- Operate an open-door policy – Workers who have direct access to their management are more likely to stay focused. Having an open-door policy will help employees work faster since they can get quick assistance from management.
- Have an agreement from the onset – Another way to set boundaries is to agree with workers on working hours and when they can work from the office or stay at home.
- Give and receive feedback – Having a dedicated channel for giving and receiving feedback with your workers will help keep them engaged.
Remote employees in a hybrid work model can get confused over work time and personal time. Setting boundaries from the onset is one of the time management techniques that will sustain employee productivity.
5. Provide productivity tools and support
It will be nearly impossible to maintain a productive hybrid workforce without the right technological tools to connect the dots.
Having access to the right tools will keep the employees connected with everyone, including management and customers.
Communication is vital in a hybrid working model. To stay productive, all employees working in the office or remotely must access the same information.
Fortunately, there are remote productivity apps to help bridge the gap between employees working in different locations.
6. Create a suitable working environment
In a hybrid working model, the management has little or no control over the environment in which remote employees work.
The work environment is a determining factor in productivity. A remote employee who does not have a conducive place at home to work from will not be productive.
According to a study by Kermit G. Davis, only 58 percent of respondents have proper working chairs at home.
It appears many employees do not see the need to set up a proper working space at home. Also, another survey shows that a staggering 72 percent of remote workers are not working from a dedicated office space. The report also found that about 40 percent of remote workers don’t even have a proper working desk.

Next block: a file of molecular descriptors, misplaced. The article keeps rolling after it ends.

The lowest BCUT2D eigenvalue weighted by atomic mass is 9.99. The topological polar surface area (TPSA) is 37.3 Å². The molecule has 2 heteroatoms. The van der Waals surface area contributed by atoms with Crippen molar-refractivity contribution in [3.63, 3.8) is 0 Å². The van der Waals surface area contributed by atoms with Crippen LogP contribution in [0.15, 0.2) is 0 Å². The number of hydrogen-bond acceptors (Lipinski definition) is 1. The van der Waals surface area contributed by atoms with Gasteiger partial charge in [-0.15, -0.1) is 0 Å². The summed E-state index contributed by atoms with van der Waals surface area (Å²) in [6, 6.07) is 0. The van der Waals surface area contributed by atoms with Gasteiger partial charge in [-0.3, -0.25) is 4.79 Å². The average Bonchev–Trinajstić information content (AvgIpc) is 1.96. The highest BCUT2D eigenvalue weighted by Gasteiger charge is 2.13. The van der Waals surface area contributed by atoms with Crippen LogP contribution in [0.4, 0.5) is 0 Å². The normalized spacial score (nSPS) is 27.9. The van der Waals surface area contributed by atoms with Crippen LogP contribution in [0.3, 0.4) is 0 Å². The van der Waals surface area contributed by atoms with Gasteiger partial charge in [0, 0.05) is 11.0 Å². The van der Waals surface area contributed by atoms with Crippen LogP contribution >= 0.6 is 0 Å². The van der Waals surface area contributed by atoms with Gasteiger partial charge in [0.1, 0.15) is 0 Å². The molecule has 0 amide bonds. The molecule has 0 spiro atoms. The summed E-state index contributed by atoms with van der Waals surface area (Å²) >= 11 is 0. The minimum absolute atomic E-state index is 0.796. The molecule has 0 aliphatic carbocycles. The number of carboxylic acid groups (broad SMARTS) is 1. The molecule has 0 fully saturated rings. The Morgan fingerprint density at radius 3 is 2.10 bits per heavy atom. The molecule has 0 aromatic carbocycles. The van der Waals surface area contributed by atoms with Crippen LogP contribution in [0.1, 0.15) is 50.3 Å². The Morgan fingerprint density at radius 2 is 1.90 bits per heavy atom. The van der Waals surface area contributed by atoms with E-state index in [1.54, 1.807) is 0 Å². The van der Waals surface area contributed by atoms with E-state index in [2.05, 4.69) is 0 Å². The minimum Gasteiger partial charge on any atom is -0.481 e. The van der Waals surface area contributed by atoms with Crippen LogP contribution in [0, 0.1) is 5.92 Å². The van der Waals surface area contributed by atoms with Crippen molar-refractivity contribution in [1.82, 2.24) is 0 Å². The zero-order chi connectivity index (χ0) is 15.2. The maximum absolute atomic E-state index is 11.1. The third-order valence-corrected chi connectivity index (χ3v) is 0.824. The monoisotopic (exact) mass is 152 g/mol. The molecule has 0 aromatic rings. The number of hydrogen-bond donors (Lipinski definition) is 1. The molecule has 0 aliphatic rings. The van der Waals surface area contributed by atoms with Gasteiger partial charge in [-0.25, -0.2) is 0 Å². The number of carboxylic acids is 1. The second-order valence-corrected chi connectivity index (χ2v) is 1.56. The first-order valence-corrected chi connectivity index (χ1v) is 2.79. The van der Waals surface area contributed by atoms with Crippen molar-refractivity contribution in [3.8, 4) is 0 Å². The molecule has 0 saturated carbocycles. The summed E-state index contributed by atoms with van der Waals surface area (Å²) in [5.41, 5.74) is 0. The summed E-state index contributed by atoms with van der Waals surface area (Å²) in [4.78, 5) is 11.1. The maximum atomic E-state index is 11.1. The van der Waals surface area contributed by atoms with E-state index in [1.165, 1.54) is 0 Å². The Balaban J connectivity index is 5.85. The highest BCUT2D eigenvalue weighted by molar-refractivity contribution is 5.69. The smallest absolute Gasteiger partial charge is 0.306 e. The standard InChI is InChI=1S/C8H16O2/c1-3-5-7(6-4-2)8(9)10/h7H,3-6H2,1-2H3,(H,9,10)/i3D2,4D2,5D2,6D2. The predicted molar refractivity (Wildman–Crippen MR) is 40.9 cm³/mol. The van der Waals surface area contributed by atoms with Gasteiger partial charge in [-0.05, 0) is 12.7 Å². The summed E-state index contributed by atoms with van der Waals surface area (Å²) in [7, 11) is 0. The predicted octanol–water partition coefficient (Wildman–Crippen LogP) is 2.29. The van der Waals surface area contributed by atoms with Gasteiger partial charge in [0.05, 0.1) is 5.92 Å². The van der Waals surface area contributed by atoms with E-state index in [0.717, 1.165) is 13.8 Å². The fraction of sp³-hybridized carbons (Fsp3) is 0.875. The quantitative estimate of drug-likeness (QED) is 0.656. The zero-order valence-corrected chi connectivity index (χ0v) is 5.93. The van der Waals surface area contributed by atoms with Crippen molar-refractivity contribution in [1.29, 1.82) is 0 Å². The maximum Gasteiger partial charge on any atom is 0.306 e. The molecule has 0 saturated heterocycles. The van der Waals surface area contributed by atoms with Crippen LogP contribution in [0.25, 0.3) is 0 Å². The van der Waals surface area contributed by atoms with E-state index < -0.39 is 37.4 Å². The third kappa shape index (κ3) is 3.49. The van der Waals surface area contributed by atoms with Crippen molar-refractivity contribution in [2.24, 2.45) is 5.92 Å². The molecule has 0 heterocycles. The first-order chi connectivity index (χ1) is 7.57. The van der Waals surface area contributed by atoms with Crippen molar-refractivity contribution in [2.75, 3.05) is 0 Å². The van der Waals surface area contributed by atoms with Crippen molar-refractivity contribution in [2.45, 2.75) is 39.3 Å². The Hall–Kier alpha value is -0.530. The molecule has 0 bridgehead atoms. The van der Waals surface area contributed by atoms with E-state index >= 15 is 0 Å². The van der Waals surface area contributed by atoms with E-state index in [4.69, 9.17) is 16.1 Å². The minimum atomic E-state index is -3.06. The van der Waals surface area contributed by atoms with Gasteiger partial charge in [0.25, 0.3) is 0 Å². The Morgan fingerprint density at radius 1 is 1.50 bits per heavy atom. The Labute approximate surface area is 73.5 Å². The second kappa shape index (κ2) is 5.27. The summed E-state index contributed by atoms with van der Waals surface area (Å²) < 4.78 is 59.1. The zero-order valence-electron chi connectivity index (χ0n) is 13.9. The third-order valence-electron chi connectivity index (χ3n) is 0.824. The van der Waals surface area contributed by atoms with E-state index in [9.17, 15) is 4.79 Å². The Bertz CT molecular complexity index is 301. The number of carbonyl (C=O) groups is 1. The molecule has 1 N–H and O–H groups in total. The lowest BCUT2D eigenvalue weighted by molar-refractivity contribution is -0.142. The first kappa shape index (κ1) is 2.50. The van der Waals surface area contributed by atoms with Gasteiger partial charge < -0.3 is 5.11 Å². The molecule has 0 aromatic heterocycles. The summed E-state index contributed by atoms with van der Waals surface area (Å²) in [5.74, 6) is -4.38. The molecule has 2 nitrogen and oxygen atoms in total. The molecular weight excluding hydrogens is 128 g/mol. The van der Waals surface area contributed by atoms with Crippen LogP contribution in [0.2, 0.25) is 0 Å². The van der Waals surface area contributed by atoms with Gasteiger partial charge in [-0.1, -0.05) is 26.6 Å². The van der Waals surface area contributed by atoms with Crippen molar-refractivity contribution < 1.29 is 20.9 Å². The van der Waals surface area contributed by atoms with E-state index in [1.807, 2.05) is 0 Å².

Some companies like Shopify and Google have realized the importance of having a proper office space and have offered their workers stipends to pay for essential remote office furniture.
Companies can help their remote workers to set up a proper home office by creating a budget to help employees have everything they need and be more productive.
Creating an office space at home will help workers avoid distractions and focus on their work to boost productivity.
7. Recognize personal differences
Some workers who thrive in certain work conditions may struggle to keep up with assigned tasks in another environment.
As individuals, workers are different. Some are most productive when working alone, while others give their best when working in a group.
Managers must therefore recognize these factors and encourage workers to adopt the system most suited for high productivity. Trying to force some workers to adopt a particular working model will backfire.
The hybrid work model is still an evolving phenomenon as most organizations are trying out different approaches to see what works for them. Although the hybrid model has some challenges, there are ways to manage it and maintain productivity among your employees.
Getting the best out of a hybrid work model requires administrators to learn the skills required to manage employees in different work environments.